Campaign Trail Of Tears: A Warren Story

Campaign Trail Of Tears: A Warren Story

Massachusetts Sen. Elizabeth Warren entered the race for the Democratic presidential nomination with all the makings of a political super star: a no-nonsense progressive patriot with a plan for every problem plaguing the republic.

“Elizabeth Warren has a plan for that,” read the text on the front cover of the May edition of Time Magazine with Warren’s face glossing over the cover.

The profile chronicled Warren’s life and career, and outlined her strategy to run on a platform of complex plans to solve seemingly every issue of the day, from broad issues like health care and student debt to expanding rural internet access.

The piece was just a sample of what was to come from a media landscape made up of journalists living near people that fit the key demographics of Warren’s appeal, which are generally wealthy white liberals. Her middle-school principal-style lecturing and signature “selfie (non-selfie) line” became wildly popular among supporters with a taste for the former Harvard professor’s condescension.

There was GQ’s “Summer of Warren,” New York Magazine’s “Classroom Strategy,” countless broadcast interviews and friendly debate moderators who famously propped up Warren in a dispute with Vermont Sen. Bernie Sanders when CNN’s Abby Phillip posed an unsubstantiated allegation of sexism against her progressive rival as a fact.

“Sen. Warren, what did you think when Senator Sanders told you a woman could not win the election?” Phillip asked.

Not in one debate throughout the entire race did any moderator ask Warren about her made up Native American ancestry, where Warren pretended to be a Cherokee Indian for years to gain political and professional leverage throughout her career. Even as recent as last month, the controversy is still drawing sharp criticism from members of the tribe.

Elites loved her. Hollywood loved her. The media loved her. Liberals loved her. It still wasn’t enough to propel the progressive champion to the top of the Democratic ticket, and on Super Tuesday, Warren flunked out as a top-tier candidate, placing third in her home state of Massachusetts behind Vermont Sen. Bernie Sanders and former Vice President Joe Biden who took first without even campaigning there.

To her credit, Warren outlasted more than 20 other candidates in the field, including Democratic power players who were once thought to go all the way such as California Sen. Kamala Harris and New Jersey Sen. Cory Booker. A candidate who consistently polled in the top five and who participated with a strong performance in every debate, Warren’s campaign at one point surged to compete with Biden for frontrunner status in October before slowly cascading to a point of no recovery.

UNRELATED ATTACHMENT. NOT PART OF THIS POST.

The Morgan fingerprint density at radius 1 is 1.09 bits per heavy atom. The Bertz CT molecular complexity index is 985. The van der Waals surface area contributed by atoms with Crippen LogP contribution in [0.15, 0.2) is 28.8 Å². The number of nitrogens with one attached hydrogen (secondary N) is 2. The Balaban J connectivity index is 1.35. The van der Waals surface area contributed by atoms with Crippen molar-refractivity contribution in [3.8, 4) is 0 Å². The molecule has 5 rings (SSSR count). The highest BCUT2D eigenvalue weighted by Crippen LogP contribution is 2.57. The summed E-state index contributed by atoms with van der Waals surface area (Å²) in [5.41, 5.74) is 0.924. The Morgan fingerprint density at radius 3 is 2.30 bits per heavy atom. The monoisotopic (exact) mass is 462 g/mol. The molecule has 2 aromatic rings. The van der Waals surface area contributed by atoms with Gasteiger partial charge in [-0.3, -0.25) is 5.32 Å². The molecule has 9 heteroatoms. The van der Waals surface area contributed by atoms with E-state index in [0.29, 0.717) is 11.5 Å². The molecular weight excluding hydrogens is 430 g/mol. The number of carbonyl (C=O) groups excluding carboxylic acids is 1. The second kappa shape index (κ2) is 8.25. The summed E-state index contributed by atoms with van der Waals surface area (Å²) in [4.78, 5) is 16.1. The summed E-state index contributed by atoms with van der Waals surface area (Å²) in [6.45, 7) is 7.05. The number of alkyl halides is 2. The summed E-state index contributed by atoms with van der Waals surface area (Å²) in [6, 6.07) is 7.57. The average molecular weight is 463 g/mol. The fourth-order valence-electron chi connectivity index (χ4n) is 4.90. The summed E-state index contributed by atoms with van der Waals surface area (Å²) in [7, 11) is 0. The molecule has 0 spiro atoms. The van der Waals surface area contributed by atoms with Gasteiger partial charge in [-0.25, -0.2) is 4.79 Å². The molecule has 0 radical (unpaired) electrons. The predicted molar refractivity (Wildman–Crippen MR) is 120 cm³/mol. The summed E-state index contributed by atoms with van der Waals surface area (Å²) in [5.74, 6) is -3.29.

Warren’s peak however came too early, and she was unable to maintain the level of support she had built when she was forced to admit that when it came to funding her signature proposal “Medicare for all,” she didn’t in fact, have a plan for that.

“So, it’s not that I have a plan that says we’re going to do this part and then we’re going to do this part and then we’re going to do this part,” Warren was caught saying about her proposal for socialized medicine in leaked footage to Mediaite published in mid-October.

Throughout the month, Warren’s height in the polls continued to slide and by the end of November, Sanders had reclaimed second place as the OG progressive flag-bearer to offer a left-wing alternative to the establishment “moderate” in Biden.

Once voting began, Warren’s decline as a top-tier candidate only became more apparent. In Iowa, Warren did fine, but nothing more. Just fine. She placed third and left the Hawkeye state with eight delegates. In New Hampshire however, the neighboring senator placed a distant fourth and did so poorly that she didn’t land a single delegate. In Nevada and South Carolina, Warren did no better.

Now, Warren must grapple with an embarrassing loss in her home state on Super Tuesday with the fact that she didn’t win anywhere in the 16 states and territories that voted. With former New York City Mayor Michael Bloomberg dropping out the contest on Wednesday, the race is quickly narrowing to a two-way match between Biden and Sanders.

Tristan Justice is a staff writer at The Federalist focusing on the 2020 presidential campaigns. Follow him on Twitter at @JusticeTristan or contact him at [email protected]
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